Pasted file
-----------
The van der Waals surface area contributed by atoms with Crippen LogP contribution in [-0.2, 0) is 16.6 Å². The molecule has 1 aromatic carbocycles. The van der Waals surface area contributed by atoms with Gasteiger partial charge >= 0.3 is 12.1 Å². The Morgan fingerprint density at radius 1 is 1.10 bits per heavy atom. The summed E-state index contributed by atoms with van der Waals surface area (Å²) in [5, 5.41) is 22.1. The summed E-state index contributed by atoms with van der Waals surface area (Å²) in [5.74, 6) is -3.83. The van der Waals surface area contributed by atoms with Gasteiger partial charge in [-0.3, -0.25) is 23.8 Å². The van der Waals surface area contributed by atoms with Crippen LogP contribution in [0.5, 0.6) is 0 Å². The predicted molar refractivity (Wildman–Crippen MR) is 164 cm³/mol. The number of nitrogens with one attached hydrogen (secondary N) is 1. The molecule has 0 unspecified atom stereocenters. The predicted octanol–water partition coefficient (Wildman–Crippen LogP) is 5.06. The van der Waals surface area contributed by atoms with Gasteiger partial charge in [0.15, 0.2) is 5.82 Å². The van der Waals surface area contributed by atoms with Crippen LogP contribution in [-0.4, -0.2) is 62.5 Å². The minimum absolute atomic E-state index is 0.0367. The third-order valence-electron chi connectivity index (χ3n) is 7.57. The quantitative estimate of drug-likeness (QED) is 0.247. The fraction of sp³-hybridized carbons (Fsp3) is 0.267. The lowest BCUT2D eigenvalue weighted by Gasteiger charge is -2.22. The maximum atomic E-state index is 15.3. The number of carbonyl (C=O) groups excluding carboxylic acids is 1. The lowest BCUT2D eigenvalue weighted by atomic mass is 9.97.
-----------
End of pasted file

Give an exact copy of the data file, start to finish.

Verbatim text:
The van der Waals surface area contributed by atoms with Crippen LogP contribution in [-0.2, 0) is 16.6 Å². The molecule has 1 aromatic carbocycles. The van der Waals surface area contributed by atoms with Gasteiger partial charge >= 0.3 is 12.1 Å². The Morgan fingerprint density at radius 1 is 1.10 bits per heavy atom. The summed E-state index contributed by atoms with van der Waals surface area (Å²) in [5, 5.41) is 22.1. The summed E-state index contributed by atoms with van der Waals surface area (Å²) in [5.74, 6) is -3.83. The van der Waals surface area contributed by atoms with Gasteiger partial charge in [-0.3, -0.25) is 23.8 Å². The van der Waals surface area contributed by atoms with Crippen LogP contribution in [0.5, 0.6) is 0 Å². The predicted molar refractivity (Wildman–Crippen MR) is 164 cm³/mol. The number of nitrogens with one attached hydrogen (secondary N) is 1. The molecule has 0 unspecified atom stereocenters. The predicted octanol–water partition coefficient (Wildman–Crippen LogP) is 5.06. The van der Waals surface area contributed by atoms with Gasteiger partial charge in [0.15, 0.2) is 5.82 Å². The van der Waals surface area contributed by atoms with Crippen LogP contribution in [-0.4, -0.2) is 62.5 Å². The minimum absolute atomic E-state index is 0.0367. The third-order valence-electron chi connectivity index (χ3n) is 7.57. The quantitative estimate of drug-likeness (QED) is 0.247. The fraction of sp³-hybridized carbons (Fsp3) is 0.267. The lowest BCUT2D eigenvalue weighted by Gasteiger charge is -2.22. The maximum atomic E-state index is 15.3. The number of carbonyl (C=O) groups excluding carboxylic acids is 1. The lowest BCUT2D eigenvalue weighted by atomic mass is 9.97.